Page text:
I am Catholic because these words are engraved in my heart: “Do this in memory of me.” And I offer my hand at every Mass as an unworthy cradle to hold the Body of Christ and I am awed and humbled and ashamed — and I am, by God’s grace, transformed.
I am Catholic because to be Catholic is to be part of the most extraordinary undertaking in all of human history—one that educated the ignorant, comforted the grieving, healed the sick, uplifted the outcast. The Catholic Church, across 2,000 years, gave beauty to music and art and architecture and prayer. The Catholic Church carried the Body of Christ and the teachings of our savior to jungles in Asia and huts in Africa and classrooms in places as diverse as Beverly Hills and Belfast and Brooklyn.
I am Catholic because I believe.
I believe those words we will pray together in just a few moments, the Creed, the testament of faith that countless men, women and children have given their lives for. As we acclaim during the Rite of Baptism: “This is our faith. We are proud to profess it in Christ Jesus, our Lord.”
I am Catholic because I believe we can be better than what we are — and that no priest, bishop, or cardinal can take that away.
I am Catholic because I believe, I know, that we are fallible, fallen people, and that we are all struggling to get to heaven.
And I believe, I know, I am not alone. And some of us are living lives of pure sacrificial love.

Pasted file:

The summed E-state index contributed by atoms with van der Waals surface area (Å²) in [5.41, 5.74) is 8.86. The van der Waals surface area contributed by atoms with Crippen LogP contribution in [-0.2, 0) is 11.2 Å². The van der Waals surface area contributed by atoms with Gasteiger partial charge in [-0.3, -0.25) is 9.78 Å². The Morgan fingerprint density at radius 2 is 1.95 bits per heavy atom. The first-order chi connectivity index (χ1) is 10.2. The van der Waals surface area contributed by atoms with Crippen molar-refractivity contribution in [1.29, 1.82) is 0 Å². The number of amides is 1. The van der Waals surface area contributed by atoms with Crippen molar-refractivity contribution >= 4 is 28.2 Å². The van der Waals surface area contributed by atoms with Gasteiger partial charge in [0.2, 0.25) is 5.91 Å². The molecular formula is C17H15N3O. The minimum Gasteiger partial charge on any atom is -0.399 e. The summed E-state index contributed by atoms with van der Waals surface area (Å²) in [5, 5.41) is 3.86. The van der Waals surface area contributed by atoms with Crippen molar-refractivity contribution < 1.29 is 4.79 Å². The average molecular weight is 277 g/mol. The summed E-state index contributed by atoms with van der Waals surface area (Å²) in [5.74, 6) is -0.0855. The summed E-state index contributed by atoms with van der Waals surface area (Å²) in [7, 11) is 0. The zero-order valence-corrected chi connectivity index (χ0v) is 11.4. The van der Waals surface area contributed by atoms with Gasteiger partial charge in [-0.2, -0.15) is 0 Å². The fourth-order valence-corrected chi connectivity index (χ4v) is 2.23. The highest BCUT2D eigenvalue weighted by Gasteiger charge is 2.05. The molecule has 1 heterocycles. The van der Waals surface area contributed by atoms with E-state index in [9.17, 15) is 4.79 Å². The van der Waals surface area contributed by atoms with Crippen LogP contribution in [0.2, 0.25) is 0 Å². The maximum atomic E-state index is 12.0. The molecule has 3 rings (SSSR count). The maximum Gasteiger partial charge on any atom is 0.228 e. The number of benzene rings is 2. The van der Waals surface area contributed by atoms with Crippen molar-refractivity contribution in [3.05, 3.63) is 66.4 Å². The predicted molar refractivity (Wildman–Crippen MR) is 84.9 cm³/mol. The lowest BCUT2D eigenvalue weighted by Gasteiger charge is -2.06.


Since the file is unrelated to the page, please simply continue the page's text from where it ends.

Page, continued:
Last week, I had the great privilege of being in New Orleans for the National Diaconate Congress. I was one of 3,000 deacons and their wives and families gathered to celebrate this vocation. These are people who feed the poor, clothe the naked, visit the imprisoned. They teach people in RCIA, manage parishes, preach, run charities and celebrate the sacraments. To see these people who are giving their lives for the Church—with joy and enthusiasm and gratitude—is to realize one more reason I am Catholic.
I am Catholic because of them.
I am Catholic because the horrible sins of a few cannot erase the generous, staggeringly beautiful love of so many.
It has been this way from Day One, when Christ was executed between two thieves while those he loved abandoned him, denied him, or betrayed him.
I am Catholic because so many who love the Lord have not abandoned him or betrayed him.
Know this: Most shepherds in our Church do not run at the sign of danger. They are not disloyal or cowardly.
They stay with us. They support us. They help us.
And at this moment, they need us to help them.
Pray for them. Walk with them. Hope with them.
Pray in a special way for men like Father Jose Diaz, ordained just last month, who celebrated Mass with us this morning as part of our St. John Vianney Novena. Pray that those who just beginning their priesthood will not lose heart.
We live in treacherous, traitorous times. Things may get worse before they get better.
But they will get better.
This weekend, a priest in South Carolina wrote to his parishioners words I can only echo: “Do not despair.”
I’m reminded of the psalm we just heard a few moments ago:
“The hand of the Lord feeds us. He answers all our needs.”
The one who fed the multitude on a hillside feeds us still, here and now.
The God who preserves even the smallest fragments, seeing that nothing goes to waste, will nourish us in our need. Know that. Trust that. Believe that.
Knowing that, trusting that, believing that, I cannot walk away.
I am Catholic. Despite everything. Because of everything.
I am Catholic.
This is my faith. I am proud to profess it in Christ Jesus our Lord.